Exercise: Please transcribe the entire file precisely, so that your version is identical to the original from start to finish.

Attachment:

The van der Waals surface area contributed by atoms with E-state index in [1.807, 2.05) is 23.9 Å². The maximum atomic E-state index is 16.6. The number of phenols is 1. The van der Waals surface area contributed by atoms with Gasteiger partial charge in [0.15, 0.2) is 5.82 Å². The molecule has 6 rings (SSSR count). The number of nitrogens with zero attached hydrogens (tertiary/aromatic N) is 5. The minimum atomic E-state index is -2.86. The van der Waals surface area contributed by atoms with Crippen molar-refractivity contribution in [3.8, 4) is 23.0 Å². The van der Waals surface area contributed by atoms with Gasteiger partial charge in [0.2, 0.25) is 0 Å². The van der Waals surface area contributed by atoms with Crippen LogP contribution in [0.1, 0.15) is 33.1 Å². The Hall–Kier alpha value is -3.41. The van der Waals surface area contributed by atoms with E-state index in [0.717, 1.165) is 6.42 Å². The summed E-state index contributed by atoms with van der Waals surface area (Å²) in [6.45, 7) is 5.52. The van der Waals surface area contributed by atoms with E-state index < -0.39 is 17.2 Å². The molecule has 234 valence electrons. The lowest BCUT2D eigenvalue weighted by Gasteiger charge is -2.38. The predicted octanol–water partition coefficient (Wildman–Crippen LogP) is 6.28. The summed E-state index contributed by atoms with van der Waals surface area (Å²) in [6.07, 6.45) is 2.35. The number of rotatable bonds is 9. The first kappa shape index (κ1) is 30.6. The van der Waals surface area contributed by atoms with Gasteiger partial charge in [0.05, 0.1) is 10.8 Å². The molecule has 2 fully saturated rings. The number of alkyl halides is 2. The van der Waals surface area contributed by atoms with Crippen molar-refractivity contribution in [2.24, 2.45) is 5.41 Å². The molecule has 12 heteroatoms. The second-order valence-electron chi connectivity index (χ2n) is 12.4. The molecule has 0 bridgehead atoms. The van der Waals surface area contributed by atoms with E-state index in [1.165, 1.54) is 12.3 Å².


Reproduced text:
The van der Waals surface area contributed by atoms with E-state index in [1.807, 2.05) is 23.9 Å². The maximum atomic E-state index is 16.6. The number of phenols is 1. The van der Waals surface area contributed by atoms with Gasteiger partial charge in [0.15, 0.2) is 5.82 Å². The molecule has 6 rings (SSSR count). The number of nitrogens with zero attached hydrogens (tertiary/aromatic N) is 5. The minimum atomic E-state index is -2.86. The van der Waals surface area contributed by atoms with Crippen molar-refractivity contribution in [3.8, 4) is 23.0 Å². The van der Waals surface area contributed by atoms with Gasteiger partial charge in [0.2, 0.25) is 0 Å². The van der Waals surface area contributed by atoms with Crippen LogP contribution in [0.1, 0.15) is 33.1 Å². The Hall–Kier alpha value is -3.41. The van der Waals surface area contributed by atoms with E-state index in [0.717, 1.165) is 6.42 Å². The summed E-state index contributed by atoms with van der Waals surface area (Å²) in [6.45, 7) is 5.52. The van der Waals surface area contributed by atoms with E-state index < -0.39 is 17.2 Å². The molecule has 234 valence electrons. The lowest BCUT2D eigenvalue weighted by Gasteiger charge is -2.38. The predicted octanol–water partition coefficient (Wildman–Crippen LogP) is 6.28. The summed E-state index contributed by atoms with van der Waals surface area (Å²) in [6.07, 6.45) is 2.35. The number of rotatable bonds is 9. The first kappa shape index (κ1) is 30.6. The van der Waals surface area contributed by atoms with Gasteiger partial charge in [0.05, 0.1) is 10.8 Å². The molecule has 2 fully saturated rings. The number of alkyl halides is 2. The van der Waals surface area contributed by atoms with Crippen molar-refractivity contribution in [2.24, 2.45) is 5.41 Å². The molecule has 12 heteroatoms. The second-order valence-electron chi connectivity index (χ2n) is 12.4. The molecule has 0 bridgehead atoms. The van der Waals surface area contributed by atoms with E-state index in [1.165, 1.54) is 12.3 Å².